For the last four months, Hong Kong has been rock0a)@i7BL$uUIwHwYd(7LJb9Bpw*7Z5M(zJAC%9XpojkzxJtjCIed by unprecedented protests and calls for democracy.
What began as protests a c5Ixeg!xYWEo#%UOifnPon9_kUt$v5-YZNNZyN!mcbm!Tfu61JSontroversial bill that would allow extradition to China has developed into a widespread, and at times violent, anti-government and pro-democracy movement.
Protesters have taken to the street every weekend since the beginning of June. Government tactics to quell demonstrations, mUJB7dda8qnWu$uPtnZZzz%_^TY&OVpZT!3x536j7OLaQwKdpmsuch as withdrawing the controversial bill and enacting emergency legislation to grant police more power, have been of little use.
The movement is famousl8Gznew3=8TjRb^[email protected])J00n(=T1^!T2hy leaderless. Or, as some argue, “leader-full”, with independent protests, campaigns, and activism springing up around the beleaguered city.
But a handful of LGBT Hong Kongers have been makingTpz2I8Mg-lstok&oU_^[email protected]=0Ucb%LFkZ headlines for their part in the protests:
Hong Kong’s only openly-gay lawmaker, Ray ChanFKdUm$(TuLX#cn1u5hLY$5^TurI4^n#QK!7($DtDInMFoHjFB9, revealed himself as a fervent opponent to the controversial withdrawal bill back in May.
Chan was seen at the center of a ruckus with pro-Beijing lawmakers. Footage shows Chan clambering on a chair or table, shouting and pointing while other lawmakers grab hi+l8(lKUMKPw%SHxOU_c)[email protected]_)Tb)-SeZCY8TXKz)8ty)67i3V(Xs arms.
"I usually keep a meek composure, practice meditation, prefer non-alcoholic drinks, and treat everyo%Tvo&cRr5&&STE*Q%tL^1aI-kO*K&i1k9*[email protected]ne with respect,” Chan wrote on Twitter.
"But when an authoritarian state strikes, every fiber of my being turns into a fighter fozsOr%rYz0MEBd)c0hl5IEZo)QV59gpM4&(q4OuO6dWHVpgjIQZr my constituents", he said.
Chan has been fervently sharing updates of the city’s protests.Other pro-democracy legislators an8LHxCIASYKR6G8JTccDwmo1eN%([email protected](zn6h^nH9vfd activists have been attacked.
“Opposition lawmakers are arrested, or attacked by thugs or cops, so I'm mentally prepared for either” Cha=)3y8UU+z0$x=gUbgiDzV)s%Z6i_BIWporn986EpV)qD(9vmhCn.
"I wegwkG*R%QQF=5g2l#qxmT3mspT+&UH2W4sw_+)J6bYP)5q=COW7ar no protective gear as I cannot live in fear,” he explained.
This week, he and other pro-democracy legislatures disrupted Chief Executive Carrie Lam’s policy address in tksOfCQKvexCA$rSSPIyqZxM*0NBk^n$GiwFok55GWJjI+C_8k9he legislative council.
Using a projector, they displayed the demonstrator[email protected]#*eK-9GUX3d-Vm=yJKwMB$s' call for five key demands to be met as she spoke.
Yhy!)[email protected]+OSAGc$T)IlHCeZU$IzA(WeXHHong Kong elected Chan, the city’s first openly-gay lawmaker, to the Legislative Council in 2016. He has been a vocal advocate of LGBTI issues in the city, including pushing for anti-discrimination legislation.
Jimmy Sham is a renowned LGBT rights and other human rights activist in=n0*9kB-9vORm(eT(Ym%T!dogj$pC*v)XCOF4O0jprq%P&)$Fu Hong Kong.
He currently convenes the Civil Human Rights Front (CHRF) which regularly organizes legal protests against the government.
Three of its marches against the controversial extradition bill w[email protected]&vt&o&1w=igiv%bCu7-Fd9tSRtU=#[email protected]@k0l6kBa=Nere attended by more than a million people, according to CHRF.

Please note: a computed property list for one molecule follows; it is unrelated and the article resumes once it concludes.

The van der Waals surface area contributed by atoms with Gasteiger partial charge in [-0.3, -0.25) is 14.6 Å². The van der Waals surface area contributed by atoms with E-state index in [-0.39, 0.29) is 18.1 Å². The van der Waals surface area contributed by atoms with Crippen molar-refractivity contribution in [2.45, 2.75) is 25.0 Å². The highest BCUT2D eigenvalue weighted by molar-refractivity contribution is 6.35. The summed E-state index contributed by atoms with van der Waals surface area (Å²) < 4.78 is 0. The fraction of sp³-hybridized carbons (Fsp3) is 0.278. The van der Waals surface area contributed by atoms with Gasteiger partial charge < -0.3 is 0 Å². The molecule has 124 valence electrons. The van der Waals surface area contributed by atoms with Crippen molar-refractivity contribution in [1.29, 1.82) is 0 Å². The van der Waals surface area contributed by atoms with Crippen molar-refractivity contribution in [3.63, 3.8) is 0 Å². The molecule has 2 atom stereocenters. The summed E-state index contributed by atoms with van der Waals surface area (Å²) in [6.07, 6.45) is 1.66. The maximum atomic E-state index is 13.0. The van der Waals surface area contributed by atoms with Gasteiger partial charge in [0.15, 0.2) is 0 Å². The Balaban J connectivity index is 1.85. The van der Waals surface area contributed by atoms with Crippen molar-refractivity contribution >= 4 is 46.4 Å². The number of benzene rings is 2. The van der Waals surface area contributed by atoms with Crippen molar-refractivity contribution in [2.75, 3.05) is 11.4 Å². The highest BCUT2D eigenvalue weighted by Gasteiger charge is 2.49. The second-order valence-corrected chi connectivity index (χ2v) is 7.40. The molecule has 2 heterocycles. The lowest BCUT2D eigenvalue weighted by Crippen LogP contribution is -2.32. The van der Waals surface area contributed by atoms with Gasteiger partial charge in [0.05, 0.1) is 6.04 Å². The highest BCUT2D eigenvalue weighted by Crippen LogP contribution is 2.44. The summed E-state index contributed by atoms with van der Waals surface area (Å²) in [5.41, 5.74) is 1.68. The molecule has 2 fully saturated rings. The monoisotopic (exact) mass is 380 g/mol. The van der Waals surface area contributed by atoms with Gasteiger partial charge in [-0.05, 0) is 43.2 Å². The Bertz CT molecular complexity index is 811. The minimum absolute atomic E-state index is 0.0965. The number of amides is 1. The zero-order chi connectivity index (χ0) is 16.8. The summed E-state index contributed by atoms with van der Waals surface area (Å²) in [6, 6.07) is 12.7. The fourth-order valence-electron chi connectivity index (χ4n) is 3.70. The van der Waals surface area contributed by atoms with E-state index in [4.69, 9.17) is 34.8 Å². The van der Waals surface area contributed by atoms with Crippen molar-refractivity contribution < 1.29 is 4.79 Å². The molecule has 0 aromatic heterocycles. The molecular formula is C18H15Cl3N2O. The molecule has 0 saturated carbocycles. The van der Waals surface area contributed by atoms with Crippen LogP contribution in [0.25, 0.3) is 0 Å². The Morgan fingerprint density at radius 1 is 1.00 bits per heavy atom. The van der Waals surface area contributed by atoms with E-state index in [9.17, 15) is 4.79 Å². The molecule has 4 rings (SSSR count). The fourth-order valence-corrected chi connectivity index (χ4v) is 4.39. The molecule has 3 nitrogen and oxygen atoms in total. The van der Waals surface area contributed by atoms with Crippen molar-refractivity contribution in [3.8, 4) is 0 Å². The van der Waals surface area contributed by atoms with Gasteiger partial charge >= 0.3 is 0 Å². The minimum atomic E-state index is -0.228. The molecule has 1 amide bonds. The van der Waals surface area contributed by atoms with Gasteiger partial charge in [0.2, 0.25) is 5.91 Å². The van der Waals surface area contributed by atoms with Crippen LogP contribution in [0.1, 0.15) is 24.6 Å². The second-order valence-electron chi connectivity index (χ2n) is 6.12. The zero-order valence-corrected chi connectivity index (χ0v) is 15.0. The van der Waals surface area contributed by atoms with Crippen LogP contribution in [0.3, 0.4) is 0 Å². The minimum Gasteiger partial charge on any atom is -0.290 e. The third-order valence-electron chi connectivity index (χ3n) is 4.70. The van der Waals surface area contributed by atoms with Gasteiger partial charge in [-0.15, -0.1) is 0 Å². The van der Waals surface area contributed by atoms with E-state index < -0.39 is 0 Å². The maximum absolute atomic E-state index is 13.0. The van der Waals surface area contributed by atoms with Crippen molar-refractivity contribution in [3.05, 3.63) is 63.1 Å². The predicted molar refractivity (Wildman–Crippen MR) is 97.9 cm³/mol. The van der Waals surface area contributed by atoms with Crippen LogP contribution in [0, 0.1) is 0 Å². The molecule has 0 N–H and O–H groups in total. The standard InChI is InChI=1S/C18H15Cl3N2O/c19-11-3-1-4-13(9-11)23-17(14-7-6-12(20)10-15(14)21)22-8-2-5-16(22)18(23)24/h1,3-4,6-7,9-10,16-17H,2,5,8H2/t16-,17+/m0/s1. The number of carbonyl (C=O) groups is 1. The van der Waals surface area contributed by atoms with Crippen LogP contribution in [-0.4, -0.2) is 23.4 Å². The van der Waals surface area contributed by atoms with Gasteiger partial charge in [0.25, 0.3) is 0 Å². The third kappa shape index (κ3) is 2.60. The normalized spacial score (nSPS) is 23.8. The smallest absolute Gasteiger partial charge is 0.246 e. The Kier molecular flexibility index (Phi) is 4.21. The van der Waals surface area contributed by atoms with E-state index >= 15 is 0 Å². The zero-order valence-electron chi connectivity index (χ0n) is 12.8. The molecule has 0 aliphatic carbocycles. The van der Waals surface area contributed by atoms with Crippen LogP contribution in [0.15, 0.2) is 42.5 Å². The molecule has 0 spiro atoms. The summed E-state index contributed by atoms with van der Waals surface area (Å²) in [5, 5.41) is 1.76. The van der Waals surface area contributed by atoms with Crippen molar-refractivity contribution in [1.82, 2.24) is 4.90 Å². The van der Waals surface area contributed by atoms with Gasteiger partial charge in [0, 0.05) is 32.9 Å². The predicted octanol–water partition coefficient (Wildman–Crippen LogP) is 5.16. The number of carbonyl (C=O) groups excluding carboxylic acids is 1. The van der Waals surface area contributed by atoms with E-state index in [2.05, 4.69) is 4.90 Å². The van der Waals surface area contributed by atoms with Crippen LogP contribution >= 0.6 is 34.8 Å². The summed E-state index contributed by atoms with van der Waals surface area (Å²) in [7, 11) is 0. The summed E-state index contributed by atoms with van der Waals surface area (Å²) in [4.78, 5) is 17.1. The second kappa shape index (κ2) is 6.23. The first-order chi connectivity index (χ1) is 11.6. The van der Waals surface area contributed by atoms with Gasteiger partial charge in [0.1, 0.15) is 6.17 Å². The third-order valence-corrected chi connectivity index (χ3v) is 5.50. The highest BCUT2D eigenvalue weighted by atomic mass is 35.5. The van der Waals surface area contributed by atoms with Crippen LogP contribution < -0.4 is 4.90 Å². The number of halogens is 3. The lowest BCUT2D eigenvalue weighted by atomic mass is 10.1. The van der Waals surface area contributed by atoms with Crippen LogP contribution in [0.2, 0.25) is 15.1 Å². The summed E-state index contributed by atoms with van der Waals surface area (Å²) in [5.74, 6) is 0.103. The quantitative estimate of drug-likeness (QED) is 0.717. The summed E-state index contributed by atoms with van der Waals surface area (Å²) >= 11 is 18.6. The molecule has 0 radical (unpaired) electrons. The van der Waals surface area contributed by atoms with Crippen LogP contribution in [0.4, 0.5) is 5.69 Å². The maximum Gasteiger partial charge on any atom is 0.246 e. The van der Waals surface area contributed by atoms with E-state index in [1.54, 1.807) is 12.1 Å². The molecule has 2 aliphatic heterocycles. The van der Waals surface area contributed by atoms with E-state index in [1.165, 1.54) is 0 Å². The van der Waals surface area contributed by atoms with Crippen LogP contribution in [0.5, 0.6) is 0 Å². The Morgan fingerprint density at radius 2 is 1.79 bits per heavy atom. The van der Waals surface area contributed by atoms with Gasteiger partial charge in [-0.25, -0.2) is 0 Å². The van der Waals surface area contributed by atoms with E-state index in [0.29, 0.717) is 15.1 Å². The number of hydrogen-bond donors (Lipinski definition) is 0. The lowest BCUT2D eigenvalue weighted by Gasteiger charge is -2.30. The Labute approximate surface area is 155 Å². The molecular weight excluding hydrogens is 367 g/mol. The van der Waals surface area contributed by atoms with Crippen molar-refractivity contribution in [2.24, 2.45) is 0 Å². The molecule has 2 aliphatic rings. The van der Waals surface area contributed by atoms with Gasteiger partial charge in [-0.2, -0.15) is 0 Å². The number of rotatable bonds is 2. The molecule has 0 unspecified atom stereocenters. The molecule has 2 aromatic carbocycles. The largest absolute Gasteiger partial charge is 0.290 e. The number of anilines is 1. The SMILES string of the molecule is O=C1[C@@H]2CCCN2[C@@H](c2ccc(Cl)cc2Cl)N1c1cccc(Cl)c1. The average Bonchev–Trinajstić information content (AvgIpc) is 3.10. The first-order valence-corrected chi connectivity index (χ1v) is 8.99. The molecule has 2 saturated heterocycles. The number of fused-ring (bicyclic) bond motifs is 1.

In late August, Sham and a companion were attacko3%HBpr&taH_DXbHWYtZkBLCvU)GDe$hQG$Sc*[email protected]ed by two masked men wielding a baseball and a knife. Sham was left unscathed but his companion was hospitalized.
In July, pro-establishment Hong Kong lawmaker Ann Chiang Lai-wan launched a series of attacks cVSM&H)x%[email protected]!91kBS0+(y*ay#_5-Y3x0fnQiagainst the gay protest leader.
Chiang shared footage of Sham in drag =)FrN48&F9J-JXmUA=EN47RDhMRh4Rbg$olf(9WN6TThTTmYcQon her social media. "Important news, please spread around," she wrote. Comments on the post included: "Corrupting social morals, just disgusting”.
Cantopop star An27u$+mgtMmmh7c7MFFLHobK8-k9sQ0Ey$nqYvbopKBRX29Y60wthony Wong co-founded leading Hong Kong LGBT rights organization Big Love Alliance back in 2012.
Like Denise HoU_+)fkCodBBdKEH&=CqQt#[email protected]@WscO^x7owcJn4vlO*, his outspoken support for the 2014 pro-democracy movement landed him in hot water with Beijing and he has been banned from the Chinese mainland.
He and Ho both performed at the 30th anniversary of the Tiananmen Squar[email protected](aN)T+89^Ne massacre and at the end of one of Hong Kong’s largest marches on 9 June.
Ho has spoken out over police violence at the UN and the US Capitol. Late last month she made headl)#[email protected]*ajK$W#q-xC#FgGw([email protected]#X$F6JRfAJines when a pro-China activist doused her in paint at a Taipei rally in support of Hong Kong.
"This is just the tip of the iceberg,” she said of the attack on Facebo0HK*yAlPL)$xO9d*E#b%%sLZex-76AREmX1s7ulkOSe5LnqaC$ok.
Ho told the UN Human Rights Council in July that the "anger of Hongkongers follows years 3mg0Ez0tzH)HgJBZS%fo24D(XultPPSF%rftVt6D)baQgd2roRof deceitful promises”.
"We saw our autonomy slowly eroded" she said.
Denise Ho Wan-szEe2$$unj1E8**c0rDi8PLmA%^1QjC4ShPV1Sk&BSiBFgE#Ky$ie, also known as HOCC, was one of the first Hong Kong celebrities to publicly come out as a lesbian in 2012.
"You have to strengthen yourself before you can project anything,” Ho told the South China Morning Post at the tiJBTv2#EvAnAJ*[email protected]_S!$gtwx_W9*cHn-#6H%MweEsme. Ho is also a founding member of LGBT rights organisation Big Love Alliance.